The Columbia Journal
P.O. Box 2633 MPO,
Vancouver, British Columbia,
Canada V6B 3W8
The recent move by Air Canada bosses to scrap the firm’s
long-established employee pension plan, and the on-going blow-out fight
over this between them and the workers there shows a crying need for
pension reform—not only at Air Canada, but our whole economy. And this
reform should be aimed at giving people a greater say in how their
pensions are managed.
New Air Canada head, Hong Kong magnate Victor Li, who bought the
troubled firm last fall, wants to scrap the current “defined-benefits”
plan, which guarantees how much a person gets when they retire, to a
“defined-contribution” plan, which only guarantees what the company
agrees to contribute into the plan and leaves investment option to the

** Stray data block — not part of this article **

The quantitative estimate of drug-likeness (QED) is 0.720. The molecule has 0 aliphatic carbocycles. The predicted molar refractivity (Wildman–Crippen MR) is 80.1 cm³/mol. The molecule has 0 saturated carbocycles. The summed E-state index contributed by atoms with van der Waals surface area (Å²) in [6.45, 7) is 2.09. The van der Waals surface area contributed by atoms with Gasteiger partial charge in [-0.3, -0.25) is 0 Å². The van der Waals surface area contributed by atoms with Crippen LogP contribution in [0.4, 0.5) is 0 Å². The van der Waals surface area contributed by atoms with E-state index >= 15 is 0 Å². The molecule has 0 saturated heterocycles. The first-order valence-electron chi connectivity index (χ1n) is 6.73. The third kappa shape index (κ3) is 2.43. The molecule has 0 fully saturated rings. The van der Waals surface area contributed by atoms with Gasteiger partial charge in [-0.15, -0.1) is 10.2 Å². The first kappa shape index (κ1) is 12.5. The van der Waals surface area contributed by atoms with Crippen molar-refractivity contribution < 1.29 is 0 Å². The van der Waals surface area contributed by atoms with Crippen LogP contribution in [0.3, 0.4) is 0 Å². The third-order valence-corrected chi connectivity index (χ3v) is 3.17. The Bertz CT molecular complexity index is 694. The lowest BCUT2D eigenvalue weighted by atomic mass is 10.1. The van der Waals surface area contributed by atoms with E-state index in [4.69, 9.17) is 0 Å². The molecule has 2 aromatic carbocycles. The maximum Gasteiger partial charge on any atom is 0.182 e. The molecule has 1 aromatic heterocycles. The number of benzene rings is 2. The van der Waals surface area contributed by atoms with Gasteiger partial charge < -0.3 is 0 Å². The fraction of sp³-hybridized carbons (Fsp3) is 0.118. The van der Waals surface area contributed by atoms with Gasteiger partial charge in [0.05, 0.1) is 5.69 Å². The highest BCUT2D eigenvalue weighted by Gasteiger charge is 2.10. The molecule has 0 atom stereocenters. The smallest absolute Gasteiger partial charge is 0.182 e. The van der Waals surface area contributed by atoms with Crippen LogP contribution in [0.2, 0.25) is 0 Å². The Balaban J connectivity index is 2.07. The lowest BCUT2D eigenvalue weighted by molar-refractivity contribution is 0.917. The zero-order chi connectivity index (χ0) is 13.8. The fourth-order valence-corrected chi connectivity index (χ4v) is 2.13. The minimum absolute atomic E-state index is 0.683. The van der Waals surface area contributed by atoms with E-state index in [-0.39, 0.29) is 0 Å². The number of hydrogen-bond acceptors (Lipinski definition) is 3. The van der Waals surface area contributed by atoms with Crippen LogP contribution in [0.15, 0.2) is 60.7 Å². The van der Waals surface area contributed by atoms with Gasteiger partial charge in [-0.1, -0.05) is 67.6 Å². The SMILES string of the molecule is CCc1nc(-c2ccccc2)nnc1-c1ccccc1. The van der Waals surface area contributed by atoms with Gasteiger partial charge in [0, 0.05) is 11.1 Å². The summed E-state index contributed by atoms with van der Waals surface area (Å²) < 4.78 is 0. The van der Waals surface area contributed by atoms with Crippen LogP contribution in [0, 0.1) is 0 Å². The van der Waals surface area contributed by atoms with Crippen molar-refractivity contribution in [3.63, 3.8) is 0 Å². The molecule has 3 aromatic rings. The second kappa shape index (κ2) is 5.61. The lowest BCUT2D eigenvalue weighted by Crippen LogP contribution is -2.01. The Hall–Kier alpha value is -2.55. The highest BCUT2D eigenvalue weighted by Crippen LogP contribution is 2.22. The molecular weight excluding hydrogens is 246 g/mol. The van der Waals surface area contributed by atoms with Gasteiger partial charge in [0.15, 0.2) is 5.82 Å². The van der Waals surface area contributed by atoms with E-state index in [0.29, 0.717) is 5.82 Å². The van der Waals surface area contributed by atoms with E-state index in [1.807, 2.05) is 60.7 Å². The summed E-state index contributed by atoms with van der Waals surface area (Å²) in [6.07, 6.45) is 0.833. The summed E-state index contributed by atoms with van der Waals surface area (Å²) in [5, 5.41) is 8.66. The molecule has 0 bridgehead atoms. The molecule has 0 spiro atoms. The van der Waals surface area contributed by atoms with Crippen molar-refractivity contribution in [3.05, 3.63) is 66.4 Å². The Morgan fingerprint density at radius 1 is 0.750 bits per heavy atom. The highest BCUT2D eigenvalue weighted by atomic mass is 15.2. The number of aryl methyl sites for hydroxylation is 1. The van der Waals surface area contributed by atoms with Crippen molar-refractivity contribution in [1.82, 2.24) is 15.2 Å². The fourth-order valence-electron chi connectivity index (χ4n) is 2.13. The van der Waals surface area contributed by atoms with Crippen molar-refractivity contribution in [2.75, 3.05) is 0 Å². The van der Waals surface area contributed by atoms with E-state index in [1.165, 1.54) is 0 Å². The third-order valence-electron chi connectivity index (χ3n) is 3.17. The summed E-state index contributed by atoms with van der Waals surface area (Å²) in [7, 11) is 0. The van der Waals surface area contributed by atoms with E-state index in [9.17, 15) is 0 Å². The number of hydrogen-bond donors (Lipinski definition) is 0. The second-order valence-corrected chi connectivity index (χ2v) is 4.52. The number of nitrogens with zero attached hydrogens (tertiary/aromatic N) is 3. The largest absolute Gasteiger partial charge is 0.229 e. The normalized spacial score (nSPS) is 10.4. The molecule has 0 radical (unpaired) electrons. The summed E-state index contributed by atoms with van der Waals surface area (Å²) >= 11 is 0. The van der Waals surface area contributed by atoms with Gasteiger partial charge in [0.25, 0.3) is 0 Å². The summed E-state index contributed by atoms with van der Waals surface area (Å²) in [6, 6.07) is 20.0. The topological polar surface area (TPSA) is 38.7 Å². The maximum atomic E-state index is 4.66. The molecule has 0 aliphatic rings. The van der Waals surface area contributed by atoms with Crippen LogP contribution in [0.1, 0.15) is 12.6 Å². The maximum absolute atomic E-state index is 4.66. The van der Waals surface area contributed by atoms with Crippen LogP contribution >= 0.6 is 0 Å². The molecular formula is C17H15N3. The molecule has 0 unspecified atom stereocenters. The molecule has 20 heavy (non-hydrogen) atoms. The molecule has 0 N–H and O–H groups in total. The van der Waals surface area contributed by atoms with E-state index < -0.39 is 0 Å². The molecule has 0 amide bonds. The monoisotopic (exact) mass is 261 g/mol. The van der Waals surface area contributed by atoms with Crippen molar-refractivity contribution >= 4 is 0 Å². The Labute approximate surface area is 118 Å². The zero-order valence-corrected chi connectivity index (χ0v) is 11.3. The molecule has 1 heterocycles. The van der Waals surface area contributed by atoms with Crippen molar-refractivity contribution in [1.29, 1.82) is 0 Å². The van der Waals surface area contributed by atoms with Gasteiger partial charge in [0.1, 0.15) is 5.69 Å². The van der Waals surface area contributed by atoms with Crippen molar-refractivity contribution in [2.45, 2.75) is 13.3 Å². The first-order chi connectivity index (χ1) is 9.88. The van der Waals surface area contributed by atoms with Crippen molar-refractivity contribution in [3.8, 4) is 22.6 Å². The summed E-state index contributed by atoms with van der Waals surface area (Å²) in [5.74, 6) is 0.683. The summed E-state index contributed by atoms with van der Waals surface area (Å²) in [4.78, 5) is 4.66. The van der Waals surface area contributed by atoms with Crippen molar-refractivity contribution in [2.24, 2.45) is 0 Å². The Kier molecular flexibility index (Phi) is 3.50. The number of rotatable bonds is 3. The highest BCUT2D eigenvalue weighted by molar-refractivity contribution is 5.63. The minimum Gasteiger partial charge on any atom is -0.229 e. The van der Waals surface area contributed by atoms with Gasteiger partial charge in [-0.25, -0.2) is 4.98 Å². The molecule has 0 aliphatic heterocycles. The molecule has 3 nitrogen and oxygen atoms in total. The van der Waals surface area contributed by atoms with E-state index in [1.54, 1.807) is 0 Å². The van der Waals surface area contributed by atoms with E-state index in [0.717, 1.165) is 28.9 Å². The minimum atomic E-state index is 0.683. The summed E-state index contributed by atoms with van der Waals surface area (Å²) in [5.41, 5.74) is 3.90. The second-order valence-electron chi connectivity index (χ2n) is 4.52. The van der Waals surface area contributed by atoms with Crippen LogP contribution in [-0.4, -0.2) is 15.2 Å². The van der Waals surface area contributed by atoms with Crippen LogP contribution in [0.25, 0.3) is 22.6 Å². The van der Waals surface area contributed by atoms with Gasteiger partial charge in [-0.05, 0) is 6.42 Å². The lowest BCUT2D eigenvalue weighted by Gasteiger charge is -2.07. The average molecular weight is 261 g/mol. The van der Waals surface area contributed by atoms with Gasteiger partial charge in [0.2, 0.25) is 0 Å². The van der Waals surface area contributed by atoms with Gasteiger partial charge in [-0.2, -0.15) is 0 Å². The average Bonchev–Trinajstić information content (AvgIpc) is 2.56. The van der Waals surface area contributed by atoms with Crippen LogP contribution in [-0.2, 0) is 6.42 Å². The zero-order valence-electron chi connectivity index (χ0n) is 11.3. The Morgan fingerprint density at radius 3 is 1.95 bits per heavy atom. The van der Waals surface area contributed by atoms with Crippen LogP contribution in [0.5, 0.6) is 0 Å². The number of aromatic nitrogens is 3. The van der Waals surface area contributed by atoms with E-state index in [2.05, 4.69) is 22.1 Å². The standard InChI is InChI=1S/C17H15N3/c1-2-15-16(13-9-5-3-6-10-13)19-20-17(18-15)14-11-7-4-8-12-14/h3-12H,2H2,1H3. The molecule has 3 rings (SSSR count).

At a glance, it doesn’t sound like much of a change. But when it is
applied the consequences are staggering. One could say the proposal is
a victory for the rights of individual workers to decide their own
economic fate. But this supposed victory is negated by the fact that
each worker will bear the burden of investment risk.
Air Canada is under the control of Li’s personal management firm called
Trinity Time Management Inc. And it currently bears the risk of
investing pension money. This is as it should be for three reasons.
First, it is a fundamental economic fact that companies profit from and
are given their practical value by the collective labour of their
employees. In other words, companies accumulate wealth by selling the
goods and services created by workers in the marketplace (which, by the
way, is also created mainly by workers via their massive investment of
consumer dollars). They should be expected to use this wealth and
resources to help secure their employees’ retirement.
Second, markets—especially financial markets--under the sway of
capitalist economics are often unstable and very unpredictable to
almost everyone. It takes teams of experts, analysts and investment
managers with the required training and ready resources to manage money